As an employee in Austria, you’ll pay 18.12% towards social security contributions, and your employer will contribute the remaining 21.03%.

The maximum monthly social security tax for regular-income individuals is €5,850. Extra payments like bonuses are also subject to social security tax. 

Still, there is a yearly limit of €11,700 for special or extra payments.

What Is Tax Refund In Austria?

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A tax refund in Austria means getting back some of the money you paid in taxes. This typically happens when the deducted tax exceeds the actual amount of tax owed.

Here’s what you can claim:

  • Work-Related Expenses: If you spend money because of your job, like getting to work or buying stuff for work, you can get some of that money back. In 2020 and 2021, you could also get money back for buying office furniture if you work from home.
  • Home Office Costs: If you work from home, you can get money back for some of the expenses, like part of your rent or the electricity you use.
  • Healthcare Bills: If you paid for things like going to the doctor or getting medicine and your insurance didn’t cover it all, you can get some of that money back.
  • Education Expenses: If you’re studying, you can get some money back for things like tuition or books.
  • Giving To Charity: If you give money to charities, you can get some of it back as well.
  • Saving For Retirement: If you save money for your retirement in a particular account, you can pay less tax.
  • Childcare Costs: If you’re paying for childcare, some of those costs can be refunded.
  • Loan Interest: If you’re paying interest on loans, you might get some of that money back, too.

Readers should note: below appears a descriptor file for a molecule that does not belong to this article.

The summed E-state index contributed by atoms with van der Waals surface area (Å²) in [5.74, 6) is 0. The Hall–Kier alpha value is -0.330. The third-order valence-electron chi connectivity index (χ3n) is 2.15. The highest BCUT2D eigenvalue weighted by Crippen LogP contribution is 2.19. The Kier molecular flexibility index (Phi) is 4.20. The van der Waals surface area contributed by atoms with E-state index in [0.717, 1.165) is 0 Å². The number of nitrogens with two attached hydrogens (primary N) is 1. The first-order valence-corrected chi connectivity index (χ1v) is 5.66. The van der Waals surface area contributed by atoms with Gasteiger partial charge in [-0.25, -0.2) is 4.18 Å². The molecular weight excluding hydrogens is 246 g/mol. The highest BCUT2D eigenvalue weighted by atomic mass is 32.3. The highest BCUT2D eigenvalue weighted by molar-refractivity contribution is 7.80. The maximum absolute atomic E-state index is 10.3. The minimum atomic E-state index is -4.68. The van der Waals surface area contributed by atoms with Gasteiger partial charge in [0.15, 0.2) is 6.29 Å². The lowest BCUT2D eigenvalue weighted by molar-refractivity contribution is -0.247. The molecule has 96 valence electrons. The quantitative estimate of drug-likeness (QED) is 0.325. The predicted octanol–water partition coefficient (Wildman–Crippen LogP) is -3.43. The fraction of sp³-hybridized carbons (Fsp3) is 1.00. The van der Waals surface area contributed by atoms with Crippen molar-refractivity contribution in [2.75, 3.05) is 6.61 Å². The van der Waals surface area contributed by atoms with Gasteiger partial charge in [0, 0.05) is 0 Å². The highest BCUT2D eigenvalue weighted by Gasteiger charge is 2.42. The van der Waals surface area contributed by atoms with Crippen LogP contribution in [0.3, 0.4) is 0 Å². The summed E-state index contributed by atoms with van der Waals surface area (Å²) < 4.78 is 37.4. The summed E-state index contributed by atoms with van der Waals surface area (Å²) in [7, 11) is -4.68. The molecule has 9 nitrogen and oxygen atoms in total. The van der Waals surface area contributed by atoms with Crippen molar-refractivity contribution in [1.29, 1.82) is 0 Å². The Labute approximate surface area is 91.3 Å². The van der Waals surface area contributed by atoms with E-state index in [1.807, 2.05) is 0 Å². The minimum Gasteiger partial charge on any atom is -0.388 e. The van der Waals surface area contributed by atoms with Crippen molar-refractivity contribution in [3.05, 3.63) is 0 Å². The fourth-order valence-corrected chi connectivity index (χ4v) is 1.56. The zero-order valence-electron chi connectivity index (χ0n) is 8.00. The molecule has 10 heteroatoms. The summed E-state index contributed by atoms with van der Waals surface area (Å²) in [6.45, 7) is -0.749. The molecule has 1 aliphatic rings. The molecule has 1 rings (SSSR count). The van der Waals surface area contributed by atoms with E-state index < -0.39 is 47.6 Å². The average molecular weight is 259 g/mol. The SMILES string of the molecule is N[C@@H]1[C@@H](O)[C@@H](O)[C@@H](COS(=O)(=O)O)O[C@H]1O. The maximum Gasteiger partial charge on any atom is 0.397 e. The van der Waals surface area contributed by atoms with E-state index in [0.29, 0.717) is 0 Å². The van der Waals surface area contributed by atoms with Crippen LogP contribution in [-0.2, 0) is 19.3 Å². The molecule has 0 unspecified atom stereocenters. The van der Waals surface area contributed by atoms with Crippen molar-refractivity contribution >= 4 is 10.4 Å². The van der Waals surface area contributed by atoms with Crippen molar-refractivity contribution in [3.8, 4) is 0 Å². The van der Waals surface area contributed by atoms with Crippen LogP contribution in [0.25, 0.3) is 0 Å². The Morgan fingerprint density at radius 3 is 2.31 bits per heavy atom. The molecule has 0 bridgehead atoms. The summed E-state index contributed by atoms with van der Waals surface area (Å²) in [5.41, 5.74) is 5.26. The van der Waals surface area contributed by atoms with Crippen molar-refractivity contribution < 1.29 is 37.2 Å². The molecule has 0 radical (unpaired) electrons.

To apply for a refund, you can fill out a form called ArbeitnehmerInnenveranlagung and submit it to the Austrian tax office. 

Make sure to keep all your receipts and records, and always check the latest tax rules.

Double Taxation In Austria

Double taxation agreements are your financial safeguard, ensuring you’re not hit with double taxes, one in Austria and another in your home country. 

They provide clear guidelines on where your income should be taxed. 

Austria has thoughtfully established double taxation agreements with approximately 84 countries and territories globally. 

If you’re an expat, it’s essential to verify the specific terms and provisions of the agreement between Austria and your home country to ensure you’re paying the appropriate amount of taxes.

What Is The Tax On Property And Wealth In Austria?

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In Austria, there is a 27.5% tax rate for capital gains from the disposal of immovable assets (i.e., investments). 

Additionally, there is a tax rate of 30% for real estate transfers between family members. 

For property tax, each municipality levies an annual tax on Austrian real estate. Notably, this is deductible from rental income. 

Property tax is based on the unit value and is decided upon by local authorities.